For years now, OS X has been Apple's core operating system. It's powered everything from iMacs to the MacBook Air, and it's been one of the most reliable operating systems for nearly 15 years.
The latest version, OS X Yosemite, was released to near-universal acclaim. It's fast, it's stable and it's easy to use — basically, if you're using an Mac computer, it's the easiest way to get things done. Actually, as far as statistics go, you're probably already using it: Apple revealed that Yosemite has seen a 55 percent adoption rate, giving it the fastest adoption rate of any operating system on any platform ever.
However, for Apple, Yosemite was just the start. It was a huge step forward in usability, but there's still more work to be done. Apple is already hard at work on its next operating system, titled OS X El Capitan — and its showing at WWDC 2015 wasn't just about all of the new features but when users will actually be able to get their hands on it.
First and foremost, the updates to OS X are all about ease of use. Yosemite made some huge progress in that regard, but it wasn't perfect: some features felt a bit rigid, and certain apps could take a big toll on CPU power. El Capitan aims to fix those issues in some surprisingly simple ways, starting with Spotlight.
Previous versions of Spotlight were great for finding files and folders ... if you knew their exact names. Unfortunately, if you forgot what you named the file, you were basically out of luck — but El Capitan is set to change that. Spotlight now recognizes more complex phrasing, so typing in "files from Wednesday" will actually show files from Wednesday. Spotlight's range has also been greatly expanded, meaning that users will be able to search for things like weather reports and sports scores without switching to a separate app.
Of course, making Spotlight more powerful doesn't make sense if the rest of the system can't keep up. Thankfully, Apple is making some big changes to how El Capitan works with Mission Control, multiple desktops and organizing windows. Everything can be controlled with simple swipes and gestures: working in two apps side-by-side is as easy as dragging and dropping two windows onto each other, and a simple swipe will show you every open window on your desktop.
You won't have to worry about performance, either: El Capitan is a far more efficient system and is already showing huge improvements over OS X Yosemite. Opening emails, switching between apps and even opening certain file types are all much, much faster, meaning that having multiple windows open won't slow everything to a crawl.
Apple is also changing how it approaches its gaming architecture. A long time ago, Apple was the place to go for gaming ... in the subsequent years, however, gamers made the switch to Windows PCs. While it wasn't the main cause of this, many claim that OpenGL didn't exactly help: Apple's system was powerful, but it was far from the most efficient or easy to work with. Metal, which acts as both OpenGL's successor and a fusion between OpenGL and OpenCL, is a core piece of El Capitan's systems — and it could change how gamers look at Apple.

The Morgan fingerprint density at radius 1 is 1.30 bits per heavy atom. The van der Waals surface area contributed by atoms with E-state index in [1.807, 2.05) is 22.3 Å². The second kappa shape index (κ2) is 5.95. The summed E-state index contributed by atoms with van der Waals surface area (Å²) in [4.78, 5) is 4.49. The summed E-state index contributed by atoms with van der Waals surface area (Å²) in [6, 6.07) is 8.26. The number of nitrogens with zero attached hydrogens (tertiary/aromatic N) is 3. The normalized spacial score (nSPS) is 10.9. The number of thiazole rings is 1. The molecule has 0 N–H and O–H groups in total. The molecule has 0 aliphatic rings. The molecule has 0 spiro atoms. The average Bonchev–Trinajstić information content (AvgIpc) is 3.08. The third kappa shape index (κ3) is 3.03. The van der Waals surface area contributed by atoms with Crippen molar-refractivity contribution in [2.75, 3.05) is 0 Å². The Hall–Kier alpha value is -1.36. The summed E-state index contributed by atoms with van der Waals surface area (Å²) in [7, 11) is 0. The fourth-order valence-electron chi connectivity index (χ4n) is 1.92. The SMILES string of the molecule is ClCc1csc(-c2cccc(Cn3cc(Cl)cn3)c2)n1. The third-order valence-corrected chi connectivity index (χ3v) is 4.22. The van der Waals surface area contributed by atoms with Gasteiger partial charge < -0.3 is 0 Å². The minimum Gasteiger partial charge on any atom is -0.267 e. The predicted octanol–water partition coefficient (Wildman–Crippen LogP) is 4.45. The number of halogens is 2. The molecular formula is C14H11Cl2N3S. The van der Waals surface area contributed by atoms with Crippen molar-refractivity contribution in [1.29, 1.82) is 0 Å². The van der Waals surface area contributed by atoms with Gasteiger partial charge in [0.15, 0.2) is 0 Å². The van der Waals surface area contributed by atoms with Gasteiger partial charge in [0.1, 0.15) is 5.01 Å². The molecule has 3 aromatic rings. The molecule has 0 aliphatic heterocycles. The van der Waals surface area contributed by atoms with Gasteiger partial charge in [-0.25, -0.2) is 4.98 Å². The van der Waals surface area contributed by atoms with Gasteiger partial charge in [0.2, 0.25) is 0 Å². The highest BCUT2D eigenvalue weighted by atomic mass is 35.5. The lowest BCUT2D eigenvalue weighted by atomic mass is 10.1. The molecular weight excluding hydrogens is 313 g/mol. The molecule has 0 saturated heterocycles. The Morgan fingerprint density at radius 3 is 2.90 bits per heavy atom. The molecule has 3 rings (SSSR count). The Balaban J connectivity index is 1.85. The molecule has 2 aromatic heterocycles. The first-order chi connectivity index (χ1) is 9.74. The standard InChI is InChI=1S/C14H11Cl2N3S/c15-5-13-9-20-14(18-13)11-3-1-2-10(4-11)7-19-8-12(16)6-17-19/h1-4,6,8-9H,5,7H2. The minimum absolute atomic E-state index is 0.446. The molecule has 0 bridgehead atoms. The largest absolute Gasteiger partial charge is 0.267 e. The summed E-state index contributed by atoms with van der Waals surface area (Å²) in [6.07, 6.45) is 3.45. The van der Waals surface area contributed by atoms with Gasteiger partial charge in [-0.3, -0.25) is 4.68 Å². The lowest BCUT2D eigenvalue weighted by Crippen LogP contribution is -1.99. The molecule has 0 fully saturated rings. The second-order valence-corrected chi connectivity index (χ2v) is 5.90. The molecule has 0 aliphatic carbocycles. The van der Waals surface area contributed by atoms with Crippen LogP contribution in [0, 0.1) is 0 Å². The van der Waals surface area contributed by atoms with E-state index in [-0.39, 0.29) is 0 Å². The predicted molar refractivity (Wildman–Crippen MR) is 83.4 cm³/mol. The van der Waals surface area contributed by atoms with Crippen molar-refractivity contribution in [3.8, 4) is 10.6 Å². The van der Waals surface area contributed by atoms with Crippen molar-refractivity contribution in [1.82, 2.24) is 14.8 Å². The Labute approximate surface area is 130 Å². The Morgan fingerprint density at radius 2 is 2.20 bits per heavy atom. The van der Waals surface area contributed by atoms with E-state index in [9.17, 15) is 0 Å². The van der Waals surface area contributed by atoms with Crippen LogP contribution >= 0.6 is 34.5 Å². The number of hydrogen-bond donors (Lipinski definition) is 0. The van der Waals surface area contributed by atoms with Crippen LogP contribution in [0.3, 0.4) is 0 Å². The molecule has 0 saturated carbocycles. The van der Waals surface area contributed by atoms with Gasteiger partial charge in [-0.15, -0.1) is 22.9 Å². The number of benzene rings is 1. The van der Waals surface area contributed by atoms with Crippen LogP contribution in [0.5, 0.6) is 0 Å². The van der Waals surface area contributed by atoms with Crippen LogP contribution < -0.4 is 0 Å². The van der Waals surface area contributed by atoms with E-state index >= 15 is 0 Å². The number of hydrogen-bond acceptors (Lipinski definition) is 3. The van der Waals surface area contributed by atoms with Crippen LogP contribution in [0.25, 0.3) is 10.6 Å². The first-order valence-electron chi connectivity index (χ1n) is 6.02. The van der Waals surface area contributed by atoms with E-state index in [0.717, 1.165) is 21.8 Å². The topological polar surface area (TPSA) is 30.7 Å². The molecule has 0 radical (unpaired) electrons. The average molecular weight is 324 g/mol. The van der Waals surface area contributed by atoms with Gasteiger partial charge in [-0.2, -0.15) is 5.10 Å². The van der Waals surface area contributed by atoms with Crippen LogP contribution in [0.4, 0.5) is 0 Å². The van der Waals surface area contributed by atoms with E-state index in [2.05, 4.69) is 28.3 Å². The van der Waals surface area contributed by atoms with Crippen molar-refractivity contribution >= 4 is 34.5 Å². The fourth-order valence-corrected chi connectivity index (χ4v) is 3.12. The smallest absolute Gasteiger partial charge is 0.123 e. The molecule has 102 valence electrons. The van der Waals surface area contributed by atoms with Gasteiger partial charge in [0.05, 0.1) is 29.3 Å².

Metal is all about simplifying how apps and games work on El Capitan. Instead of running programs through OpenGL, developers are able to run apps and games natively in Metal, and the effects are immediately noticeable. Unreal Engine 4, which was demoed on-stage, saw a 70 percent increase in rendering efficiency when running on Metal — and Epic Games isn't the only team working with the platform. Apple is working with studios like Blizzard, 2K and Unity (among others) to bring their apps to Metal.
Don't worry — you'll be able to see the benefits of Metal regardless of whether or not you're a gamer. App developers have also seen a massive jump in efficiency, with Adobe's Creative Suite showing huge improvements while running on Metal. Basically, Metal makes running apps on El Capitan easier and smoother — which means you get a faster computer and longer battery life.
While the improvements of El Capitan all sound great, it won't matter much if you're not able to use it. Thankfully, the wait for OS X El Capitan won't be long at all: Apple announced that a private developer beta for the system is launching today and will be followed up by a public beta in July.
Finally, the full OS X El Capitan will be available — as a free upgrade for absolutely everyone — later this year! For even more info on Apple's newest operating system, head on over to their official site.